Researcher Identifies Viral Activation Pathway, Pointing Toward Therapies for AIDS-Kaposi Sarcoma
A Sylvester Comprehensive Cancer Center viral oncology researcher has discovered a key cellular pathway associated with activating Kaposi sarcoma, a rare cancer most often found in people with HIV/AIDS or otherwise compromised immune systems.
“We have identified the main oncogenic driver of the tumor and the viral mechanism of activation,” said Enrique A. Mesri, Ph.D., professor of microbiology and immunology at the Miller School of Medicine, director of the Miami Center for AIDS Research (CFAR) AIDS Malignancies Program, and lead author of a study published in the journal PLOS Pathogens.
“Our findings support the repurposing of Olaratumab/Lartruvo, an anti-cancer drug recently approved by the U.S. Food and Drug Administration, for its use in AIDS-associated Kaposi sarcoma,” Mesri said. “Our team’s initial concept for a clinical trial of the drug has been favorably viewed by Eli Lilly and members of the AIDS Malignancies Consortium, and is now being reviewed by the National Cancer Institute.”
Mesri led a University of Miami Miller School of Medicine research team that included Pascal Goldschmidt, M.D., professor of cardiology and former dean of the Miller School of Medicine; Julian Naipauer, Ph.D., a postdoctoral associate; and Lucas Cavallin, M.D., Ph.D., and Qi Ma, M.D., Ph.D., two former lab members. Their study, “KSHV-Induced Ligand Mediated Activation of PDGF Receptor-Alpha Drives Kaposi’s Sarcomagenesis,” was done in collaboration with the Departments of Dermatology and Pathology. Other Miller School co-authors were Sachin Gupta, Ph.D., Mani Kurian, Ph.D., Paola Locatelli, M.D., Ph.D., Paolo Romanelli, M.D., and Mehrdad Nadji, M.D.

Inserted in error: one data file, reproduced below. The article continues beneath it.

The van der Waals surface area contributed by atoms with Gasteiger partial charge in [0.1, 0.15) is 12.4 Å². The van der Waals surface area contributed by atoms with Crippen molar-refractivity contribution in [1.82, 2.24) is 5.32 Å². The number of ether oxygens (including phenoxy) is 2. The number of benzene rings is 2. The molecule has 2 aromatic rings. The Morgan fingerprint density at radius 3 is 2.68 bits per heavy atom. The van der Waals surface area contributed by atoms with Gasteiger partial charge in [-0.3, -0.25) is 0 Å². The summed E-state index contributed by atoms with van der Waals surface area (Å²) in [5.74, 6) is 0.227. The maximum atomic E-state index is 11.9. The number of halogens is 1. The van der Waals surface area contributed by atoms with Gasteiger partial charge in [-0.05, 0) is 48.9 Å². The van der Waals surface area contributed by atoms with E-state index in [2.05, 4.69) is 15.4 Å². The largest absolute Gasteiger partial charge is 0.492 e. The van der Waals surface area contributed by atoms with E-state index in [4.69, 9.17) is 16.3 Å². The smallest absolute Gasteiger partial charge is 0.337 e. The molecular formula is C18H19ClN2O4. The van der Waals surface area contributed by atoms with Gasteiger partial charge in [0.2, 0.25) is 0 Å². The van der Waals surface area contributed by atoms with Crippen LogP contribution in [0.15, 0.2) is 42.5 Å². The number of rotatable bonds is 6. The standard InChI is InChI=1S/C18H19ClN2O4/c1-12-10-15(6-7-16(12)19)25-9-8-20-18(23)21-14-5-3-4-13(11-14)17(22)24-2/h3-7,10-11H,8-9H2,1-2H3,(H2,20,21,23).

Kaposi sarcoma, which causes lesions to grow in the skin, lymph nodes, internal organs, and mucous membranes, is caused by a type of herpes virus called Kaposi sarcoma herpes virus (KSHV). It is most common in individuals with late-stage HIV/AIDS or those taking immunosuppressant medications.
Mesri’s study focused on how the KSHV virus activates normal “host” tissue cells to induce Kaposi sarcoma. “We found that the PDGF receptor alpha (PDGFRA) on the host cells plays the key role in the development of KSHV-induced tumors in laboratory mice,” he said. “The invading virus carries genes that activate the production of PDGF– the proteins ligands that trigger the PDGF receptors – and signal the host cell to drive the process of malignant proliferation.”
Treating Kaposi sarcoma is very challenging, because most patients are already taking antiretroviral therapy (ART) for HIV/AIDS, Mesri said. “Managing this cancer becomes even more complicated when patients fall out of compliance with their ART regimen,” he added. “Therefore, we need to find new strategies for preventing KSHV from triggering this deadly cancer and therapies that can be combined with ART. Our study opens the possibility of using Olaratumab as an anti-PDGF receptor immunotherapy – a promising and straightforward approach because it could be given in combination with Doxorubicin, which is an AIDS-KS frontline therapy.”
Mesri added that the discovery that the viral mechanism of PDGFRA carcinogenicity involves the need for ligand activation of the PDGF receptor will pave the way for the use of Olaratumab/Lartruvo, which is a monoclonal antibody that blocks this ligand-receptor interaction.
“Since we also found that PDGFRA activation is a prominent feature of most KS tumors, we are confident that efficacious targeting of PDGFRA via immunotherapy or inhibitory drugs could benefit many AIDS-KS patients.”